INDIANAPOLIS — There were several developments in the coronavirus pandemic that you may have missed overnight.
Here’s a look:
Update on NCAA fall championships. Today we hope to learn whether the NCAA will hold fall championships. This comes as more collegiate athletes continue to test positive for the coronavirus.
The NCAA tweeted a statement Tuesday night saying NCAA President Mark Emmert will give an update at some point today. Emmert’s statement said in part, “In order to ensure the health and well-being of college athletes, we have to consider all the implications when determining our next steps.”
Back in March, the NCAA canceled Division I men’s and women’s basketball tournaments, as well as the remaining of the winter and spring NCAA championships.
With the NCAA’s decision set to be announced today, the question is what the power five conferences will do.
The NCAA says the Big Ten could make an announcement on its revised football schedule today, but according to the Chicago Tribune, the conference commissioner is waiting to discuss the next steps., and he is talking with student athletes at each school for feedback.
The ACC is set to allow games to begin the week of Labor Day “if public health guidance allows.”
The PAC-12 announced a conference-only schedule after players wrote an essay to the commissioner, threatening a boycott if their demands — including revenue sharing — are not met.
The Big 12 will play 10 football games during the upcoming season if teams are able to compete amid the ongoing coronavirus pandemic.
SEC officials said teams will play a 10-game schedule against fellow SEC opponents with the season set to begin nearly a month later than originally planned.
Clearly, a lot of questions remain about what college sports will look like this fall in order to keep athletes and coaches safe. We will share updates as soon as more information is available.
Economic impact of Indy 500 with no fans. For the first time in history, the Indy 500 will run without fans. The loss of hundreds of thousands of fans also means the loss of millions of dollars to the local economy. Tourism officials estimate the month leading up to the Indy 500 usually brings in upwards of hundreds of millions of dollars to the Indianapolis area.
The revenue is spread across the city every year, but it’s especially impactful to Speedway businesses.
Speedway High School officials tell us they pull in about $20,000 a year just in parking. That’s a big chunk of their athletic budget. Homeowners also bring in money from charging for parking, and restaurants have some of their best days during the race.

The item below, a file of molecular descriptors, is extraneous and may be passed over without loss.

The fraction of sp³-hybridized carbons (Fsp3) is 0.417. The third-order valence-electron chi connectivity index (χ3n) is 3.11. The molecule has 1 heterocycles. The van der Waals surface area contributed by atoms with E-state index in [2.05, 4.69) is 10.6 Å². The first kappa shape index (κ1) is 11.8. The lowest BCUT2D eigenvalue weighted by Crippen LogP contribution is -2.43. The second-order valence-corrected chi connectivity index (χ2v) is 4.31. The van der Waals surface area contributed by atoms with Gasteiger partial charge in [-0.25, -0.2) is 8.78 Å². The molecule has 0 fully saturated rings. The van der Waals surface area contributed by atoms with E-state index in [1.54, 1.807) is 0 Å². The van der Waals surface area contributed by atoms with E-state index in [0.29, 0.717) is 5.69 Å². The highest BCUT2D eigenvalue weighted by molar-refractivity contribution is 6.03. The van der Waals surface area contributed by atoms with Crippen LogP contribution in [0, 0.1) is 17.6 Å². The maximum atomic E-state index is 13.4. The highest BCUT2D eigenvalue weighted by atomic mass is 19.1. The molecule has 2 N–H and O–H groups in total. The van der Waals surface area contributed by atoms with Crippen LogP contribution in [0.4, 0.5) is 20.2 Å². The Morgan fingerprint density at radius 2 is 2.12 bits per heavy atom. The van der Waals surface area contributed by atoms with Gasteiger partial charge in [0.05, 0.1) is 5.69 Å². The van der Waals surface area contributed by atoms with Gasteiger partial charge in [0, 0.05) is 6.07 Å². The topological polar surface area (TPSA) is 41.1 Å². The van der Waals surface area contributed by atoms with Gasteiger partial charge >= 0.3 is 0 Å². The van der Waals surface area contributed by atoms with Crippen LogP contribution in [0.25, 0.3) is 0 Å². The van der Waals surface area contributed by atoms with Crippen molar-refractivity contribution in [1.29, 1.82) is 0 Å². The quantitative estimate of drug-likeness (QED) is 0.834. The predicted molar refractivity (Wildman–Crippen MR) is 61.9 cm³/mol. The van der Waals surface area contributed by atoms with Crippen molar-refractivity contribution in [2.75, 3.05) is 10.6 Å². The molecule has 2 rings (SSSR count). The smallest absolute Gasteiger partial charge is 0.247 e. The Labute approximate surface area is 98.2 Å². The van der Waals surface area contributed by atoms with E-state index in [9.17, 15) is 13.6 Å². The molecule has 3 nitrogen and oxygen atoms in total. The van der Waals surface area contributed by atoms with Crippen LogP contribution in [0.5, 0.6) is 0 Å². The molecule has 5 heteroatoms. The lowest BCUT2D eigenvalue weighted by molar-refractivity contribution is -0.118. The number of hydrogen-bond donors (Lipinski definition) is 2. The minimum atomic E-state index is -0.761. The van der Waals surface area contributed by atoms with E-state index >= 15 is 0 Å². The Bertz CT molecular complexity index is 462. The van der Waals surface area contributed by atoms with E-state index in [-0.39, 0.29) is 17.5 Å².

Speedway officials know there is a level of disappointment, but they also know IMS made the best decision keeping in mind the health and safety of fans and the community.
Eli Lilly takes clinical trial on the road. Eli Lilly is taking its COVID-19 medication trial on the road to long-term care facilities across the country. Thousands of Americans have died from COVID-19 and a large portion of the deaths come from long-term care facilities.
To prevent more people from dying Eli Lilly, will conduct antibody clinical trials at many of these facilities. The antibody they’re using will hopefully reduce symptoms in people who are already infected and prevent infection in people who have yet to encounter the coronavirus. Eli Lilly will use customized research mobile units so researchers can support the study on site.
The hope is that this antibody trial and these mobile sites may pave the way to a vaccine.
Hoosier organizations urge Congress to fix paid leave loopholes. An estimated 1.5 million Hoosiers don’t have guaranteed emergency paid leave because of a federal COVID-19 relief law, and many Indiana organizations are working to change that.
Right now, companies with more than 20 employees but less than 500 employees are required to give at least two weeks of paid leave to those sick with COVID-19 or parents who need to stay home with their kids due to school and daycare closures.
The Indiana Institute for Working Families says it needs to mandate this for all workers—especially since COVID-19 cases are rising and schools are making last-minute decisions to close.
But the Indiana Chamber of Commerce doesn’t think this needs to be required by law.
President Kevin Brinegar says he is concerned about the impact it would have on Hoosier businesses, especially given the current economic realities. The chamber supports voluntary paid leave and says many businesses already offer it.
More Indiana schools report coronavirus cases. As Indiana schools continue to reopen, at least six are already reporting coronavirus cases. That includes Avon, Greenfield Central, New Pal, Plainfield, Brownsburg, and new this morning, Edinburgh.
The Edinburgh superintendent says a student at the high school tested positive. He says all recommendations from the Johnson County Health Department are being followed and there’s no reason for concern.